Auto, Aerospace Company Yajima To Establish U.S. Headquarters In Purdue Research Park

WEST LAFAYETTE, Ind. — May 19, 2020 — Yajima Industry Co. Ltd., with specialty in lightweight automotive and aerospace products and components and supplier to Subaru of Indiana Automotive Inc., announced it will establish Yajima USA, located in the Purdue Research Park in West Lafayette.

Yajima specializes in the production of sheet metal pressed products using an integrated system from product design to production, including the die design and its production within the group of Yajima Industry, which are the strengths of the company.

Yajima also provides special products and components to the motorsports aftermarket by making use of its technology to design and produce innovative, lightweight automotive and aerospace parts.

“The founding of Yajima USA in the Purdue Research Park and its association with Purdue’s Composites Manufacturing Simulation Center is another example of the success of the Purdue Research Foundation’s efforts to bring high-technology companies to Indiana to promote the economic vitality of the state of Indiana and the region,” said Brian Edelman, president of the Purdue Research Foundation.

The Yajima USA office is located at 1281 Win Hentschel Blvd., West Lafayette, and will focus on development of lightweight parts and components to proactively take advantage of carbon fiber-reinforced polymer composites and noncombustible magnesium alloy parts.

Yajima USA was attracted to West Lafayette by the combined presence of Subaru of Indiana Automotive (SIA), the home of North American production for the Ascent, Impreza, Legacy and Outback models, and of Purdue University’s Composites Manufacturing Simulation Center (CMSC), located in the Indiana Manufacturing Institute in the Purdue Research Park.

The Composites Manufacturing Simulation Center was founded in the College of Engineering in 2015 as an affiliate of the Institute for Advanced Composites Manufacturing Innovation, one of the national manufacturing centers of excellence of the United States Department of Energy with the goal of developing model-based engineering methods for composites manufacturing in the automotive and wind energy industries.

“We are especially pleased to be a partner with Yajima USA as the company establishes a presence in the United States with the goal of supplying products produced with advanced composites of carbon fiber in support of Subaru of Indiana and the growing aerospace products industries in the U.S. and Japan,” said R. Byron Pipes, executive director of CMSC at Purdue.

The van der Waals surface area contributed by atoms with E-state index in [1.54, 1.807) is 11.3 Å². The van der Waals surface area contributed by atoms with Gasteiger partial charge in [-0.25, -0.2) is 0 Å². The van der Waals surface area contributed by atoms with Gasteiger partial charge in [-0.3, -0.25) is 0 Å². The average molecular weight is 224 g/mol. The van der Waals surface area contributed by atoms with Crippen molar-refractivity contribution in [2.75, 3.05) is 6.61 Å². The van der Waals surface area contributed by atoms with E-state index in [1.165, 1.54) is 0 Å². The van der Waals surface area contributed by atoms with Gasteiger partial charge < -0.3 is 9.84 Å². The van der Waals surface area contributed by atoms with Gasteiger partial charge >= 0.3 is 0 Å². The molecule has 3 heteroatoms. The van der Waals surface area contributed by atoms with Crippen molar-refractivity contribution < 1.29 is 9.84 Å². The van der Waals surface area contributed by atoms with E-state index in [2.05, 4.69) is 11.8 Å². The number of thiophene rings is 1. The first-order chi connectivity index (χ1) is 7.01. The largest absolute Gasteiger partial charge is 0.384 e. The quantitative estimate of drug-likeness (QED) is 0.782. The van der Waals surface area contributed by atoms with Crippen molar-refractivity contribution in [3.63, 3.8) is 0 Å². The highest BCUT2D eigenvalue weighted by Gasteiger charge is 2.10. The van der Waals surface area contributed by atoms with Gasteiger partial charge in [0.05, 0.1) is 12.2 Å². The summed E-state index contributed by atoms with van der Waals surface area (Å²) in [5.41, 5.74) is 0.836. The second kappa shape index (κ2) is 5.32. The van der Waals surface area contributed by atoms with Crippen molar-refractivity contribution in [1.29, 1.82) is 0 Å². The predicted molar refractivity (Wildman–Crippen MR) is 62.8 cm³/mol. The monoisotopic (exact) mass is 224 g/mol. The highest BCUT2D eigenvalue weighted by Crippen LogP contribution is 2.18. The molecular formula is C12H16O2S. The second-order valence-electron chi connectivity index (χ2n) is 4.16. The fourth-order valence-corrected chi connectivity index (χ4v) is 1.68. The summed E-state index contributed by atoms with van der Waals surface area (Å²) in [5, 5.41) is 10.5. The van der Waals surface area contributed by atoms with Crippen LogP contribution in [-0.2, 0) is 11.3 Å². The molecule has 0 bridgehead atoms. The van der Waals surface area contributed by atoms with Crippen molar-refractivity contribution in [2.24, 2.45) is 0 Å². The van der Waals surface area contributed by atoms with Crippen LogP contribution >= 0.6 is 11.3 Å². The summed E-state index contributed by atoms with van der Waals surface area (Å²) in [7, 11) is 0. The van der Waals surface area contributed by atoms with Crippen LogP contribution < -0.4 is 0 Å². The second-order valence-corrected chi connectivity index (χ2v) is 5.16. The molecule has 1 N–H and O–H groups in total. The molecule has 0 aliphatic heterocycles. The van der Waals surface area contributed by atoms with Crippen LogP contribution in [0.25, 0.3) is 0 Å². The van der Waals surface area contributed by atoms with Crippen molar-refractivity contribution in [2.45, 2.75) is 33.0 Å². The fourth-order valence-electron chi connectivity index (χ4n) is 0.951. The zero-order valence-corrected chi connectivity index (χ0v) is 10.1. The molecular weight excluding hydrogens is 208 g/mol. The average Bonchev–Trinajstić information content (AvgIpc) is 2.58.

The goals of the Purdue CMSC are to develop a comprehensive set of simulation tools that connect advanced composites from their birth in manufacturing to their lifetime prediction; to advance the certification of composite products by analysis validated by experiments; to teach the use of these tools to the future generations of engineers; and to work with industry, academia, and government to put these tools in the hands of current engineers with the goal of developing weight-savings in advanced vehicle development.

Joint Yajima-Purdue CMSC programs are being developed to support the design and manufacturing simulation of products for the automotive and aerospace industries with Yajima USA personnel located in West Lafayette with professional personnel and advanced students of CMSC.

“Yajima’s decision to make Indiana its U.S. headquarters supports the long-standing tradition of Japanese manufacturers choosing to grow in our state,” said Indiana Secretary of Commerce Jim Schellinger. “The establishment of Yajima USA in Purdue Research Park is the perfect match with its proximity to SIA, the Indiana Manufacturing Institute and other aerospace and automotive manufacturing companies. Yajima USA joins more than 300 Japanese business facilities in the state, and we’re excited to watch them grow their operations and workforce in West Lafayette.”

The Indiana Economic Development Corp. is working with the company on a conditional incentive package.

Posted May 19, 2020

Source: Purdue Research Foundation – Brian Edelman/Byron Pipes